Viktor Yanukovych

Ukraine's former chairwoman and “ministers “. After winning his country's 2010 election, Yanukovych jailed his defeated rival Yulia Tymoshenko. Her case prompted criticism from the Obama administration and EU. His government then money various anti-Tymoshenko strategies, including a VIP lobbying operation with hired EU ex-politicians. Yanukovych fled to Russia in 2014 following anti-government protests.

Serhiy Lyovochkin

Yanukovych's chief of staff, referred to in Friedman's documents as “SL”. Manafort reported to Lyovochkin on sensitive operations. Lyovochkin in turn briefed Yanukovych and managed pays, sources in Kiev say. Lyovochkin declined to comment.

Konstantin Kilimnik

A Russian national who headed Manafort's office in Kiev. According to Mueller's latest indictment, the FBI assesses that Kilminik is connected to Russian military intelligence. Kilimnik served as Manafort's translator and worked with him closely.

Yulia Tymoshenko

Ukraine's first female “ministers “. Tymoshenko co-led the pro-western 2004 Orange Revolution. After two stints as “ministers “, she lost the 2010 presidential election to Yanukovych. Tymoshenko was arrested and detained in 2011 on what she and the international community called politically motivated charges. She got out of jail in 2014.

Photograph: Bloomberg

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Contacted by the Guardian, Friedman said these earnings were “declared”. He confirmed his company worked for Ukraine from late summertime 2011 on what he called ” a public relations and country profiling project “. He said:” It was not a secret or covert scheme. We had PR people proposing interviews and features to newspapers quite openly .”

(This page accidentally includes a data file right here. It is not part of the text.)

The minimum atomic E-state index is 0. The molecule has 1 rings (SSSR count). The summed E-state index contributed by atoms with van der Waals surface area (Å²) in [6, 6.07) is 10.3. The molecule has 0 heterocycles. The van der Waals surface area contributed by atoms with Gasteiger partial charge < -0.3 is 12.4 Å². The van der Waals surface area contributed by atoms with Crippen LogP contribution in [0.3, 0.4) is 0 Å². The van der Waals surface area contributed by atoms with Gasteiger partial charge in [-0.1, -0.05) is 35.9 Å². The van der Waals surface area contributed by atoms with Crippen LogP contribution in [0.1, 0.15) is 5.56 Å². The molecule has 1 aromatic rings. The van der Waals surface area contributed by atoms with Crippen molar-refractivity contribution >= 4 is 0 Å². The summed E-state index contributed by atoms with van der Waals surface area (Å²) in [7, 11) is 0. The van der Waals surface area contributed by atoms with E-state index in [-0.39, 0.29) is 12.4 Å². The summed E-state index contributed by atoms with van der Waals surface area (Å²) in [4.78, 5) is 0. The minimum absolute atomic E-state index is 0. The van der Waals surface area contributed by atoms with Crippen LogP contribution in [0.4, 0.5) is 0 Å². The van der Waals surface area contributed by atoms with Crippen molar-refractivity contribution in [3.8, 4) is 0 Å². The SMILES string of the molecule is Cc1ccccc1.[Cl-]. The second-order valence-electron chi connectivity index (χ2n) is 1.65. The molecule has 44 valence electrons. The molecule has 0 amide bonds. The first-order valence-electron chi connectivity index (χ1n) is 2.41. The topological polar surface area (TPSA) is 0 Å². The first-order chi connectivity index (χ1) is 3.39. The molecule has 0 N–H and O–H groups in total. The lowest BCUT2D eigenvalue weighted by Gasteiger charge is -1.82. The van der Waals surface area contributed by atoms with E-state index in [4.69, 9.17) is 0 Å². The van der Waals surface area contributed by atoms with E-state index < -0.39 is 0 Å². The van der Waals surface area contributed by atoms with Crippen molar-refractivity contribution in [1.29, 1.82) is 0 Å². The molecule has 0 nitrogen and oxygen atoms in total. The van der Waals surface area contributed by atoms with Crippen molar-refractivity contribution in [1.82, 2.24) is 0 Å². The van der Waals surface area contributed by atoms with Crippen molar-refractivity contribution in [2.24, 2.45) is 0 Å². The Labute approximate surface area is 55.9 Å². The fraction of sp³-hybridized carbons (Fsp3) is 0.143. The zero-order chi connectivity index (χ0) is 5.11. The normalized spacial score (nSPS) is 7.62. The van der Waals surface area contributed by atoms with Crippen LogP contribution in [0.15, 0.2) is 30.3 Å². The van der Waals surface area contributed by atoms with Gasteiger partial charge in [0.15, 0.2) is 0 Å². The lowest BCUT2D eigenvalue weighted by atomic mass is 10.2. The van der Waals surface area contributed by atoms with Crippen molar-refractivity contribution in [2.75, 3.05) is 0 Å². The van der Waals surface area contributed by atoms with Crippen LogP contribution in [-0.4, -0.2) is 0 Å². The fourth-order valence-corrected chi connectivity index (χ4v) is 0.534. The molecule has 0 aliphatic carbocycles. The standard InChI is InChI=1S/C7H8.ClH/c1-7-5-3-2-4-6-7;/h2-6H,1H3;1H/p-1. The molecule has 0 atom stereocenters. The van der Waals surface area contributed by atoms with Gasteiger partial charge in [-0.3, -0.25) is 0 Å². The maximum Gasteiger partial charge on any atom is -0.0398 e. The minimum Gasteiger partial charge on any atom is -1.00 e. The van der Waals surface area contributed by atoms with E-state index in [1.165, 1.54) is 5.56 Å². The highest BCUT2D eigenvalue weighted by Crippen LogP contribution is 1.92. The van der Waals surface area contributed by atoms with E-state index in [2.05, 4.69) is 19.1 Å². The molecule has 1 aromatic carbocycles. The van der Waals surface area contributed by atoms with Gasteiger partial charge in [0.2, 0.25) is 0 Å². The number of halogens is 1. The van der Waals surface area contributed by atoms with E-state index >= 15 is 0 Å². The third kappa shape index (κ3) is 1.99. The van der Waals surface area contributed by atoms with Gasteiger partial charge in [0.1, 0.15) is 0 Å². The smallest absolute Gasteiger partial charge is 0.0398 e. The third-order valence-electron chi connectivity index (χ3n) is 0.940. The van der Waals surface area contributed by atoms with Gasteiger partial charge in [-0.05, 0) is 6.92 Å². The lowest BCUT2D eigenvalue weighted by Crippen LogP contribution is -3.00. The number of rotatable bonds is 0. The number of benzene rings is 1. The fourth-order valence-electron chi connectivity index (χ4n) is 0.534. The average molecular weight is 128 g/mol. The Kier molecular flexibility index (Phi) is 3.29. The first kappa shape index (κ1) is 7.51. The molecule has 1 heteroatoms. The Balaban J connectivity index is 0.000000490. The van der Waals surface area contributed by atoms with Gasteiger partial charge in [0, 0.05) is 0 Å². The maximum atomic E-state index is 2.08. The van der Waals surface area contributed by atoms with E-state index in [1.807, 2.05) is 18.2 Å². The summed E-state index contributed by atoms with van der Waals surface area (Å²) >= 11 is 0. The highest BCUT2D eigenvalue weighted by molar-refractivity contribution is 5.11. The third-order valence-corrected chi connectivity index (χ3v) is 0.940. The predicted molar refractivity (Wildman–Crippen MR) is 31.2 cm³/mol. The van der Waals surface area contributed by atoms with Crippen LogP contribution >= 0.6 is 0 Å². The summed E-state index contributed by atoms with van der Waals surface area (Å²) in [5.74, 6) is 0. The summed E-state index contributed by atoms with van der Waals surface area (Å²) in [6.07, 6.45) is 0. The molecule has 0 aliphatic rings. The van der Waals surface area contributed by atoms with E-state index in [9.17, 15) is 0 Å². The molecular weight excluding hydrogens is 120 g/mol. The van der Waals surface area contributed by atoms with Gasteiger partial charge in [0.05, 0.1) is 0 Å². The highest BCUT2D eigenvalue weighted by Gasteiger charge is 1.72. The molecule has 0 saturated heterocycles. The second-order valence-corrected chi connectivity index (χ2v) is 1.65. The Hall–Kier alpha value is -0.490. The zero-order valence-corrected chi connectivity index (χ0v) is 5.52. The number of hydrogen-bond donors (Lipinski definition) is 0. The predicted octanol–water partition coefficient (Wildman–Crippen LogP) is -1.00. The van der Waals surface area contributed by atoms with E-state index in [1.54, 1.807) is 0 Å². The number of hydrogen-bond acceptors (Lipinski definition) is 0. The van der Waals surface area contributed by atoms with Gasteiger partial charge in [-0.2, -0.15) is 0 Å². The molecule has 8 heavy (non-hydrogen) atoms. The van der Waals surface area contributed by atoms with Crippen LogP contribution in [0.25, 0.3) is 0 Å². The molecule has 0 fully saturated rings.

Journalist Alan Friedman, pictured in Rome.

Photograph: Cosima Scavolini/ Splash News

He said its aim was to promote the Ukraine government's then policy of moving closer to a partnership agreement with the EU.” Our intent was to keep a steady communication going in favour of dialogue between Brussels and Kiev. That was our message.

” We never supported a pro-Moscow stance and had previously been ended our relationship when the Ukrainian president abandoned closer ties with Europe .”

Asked whether “hes having” registered with the US Department of Justice, Friedman said he had never ran as a lobbyist for Ukraine. He added:” I never registered as a foreign agent because I never was one.

” I was a communications guy, doing PR media strategy work in Europe for a client, like dozens of London PR companies that work for a variety of governments .”

The documents show Friedman reported directly to Kiev. In spring 2012 he told the foreign minister, Kostyantyn Gryshchenko, he had” generated dozens of positive op-eds/ interviews/ articles for publish and Tv” and” disseminated positive news stories” to virtually 2,000 publications.

Key to this strategy was a fake thinktank, the Center for the Studyof Former Soviet Socialist Republics( CXSSR ), put in with Manafort's backing. Friedman used it to publish dozens of positive narratives about Yanukovych, many of them authored by a” Matthew Lina “.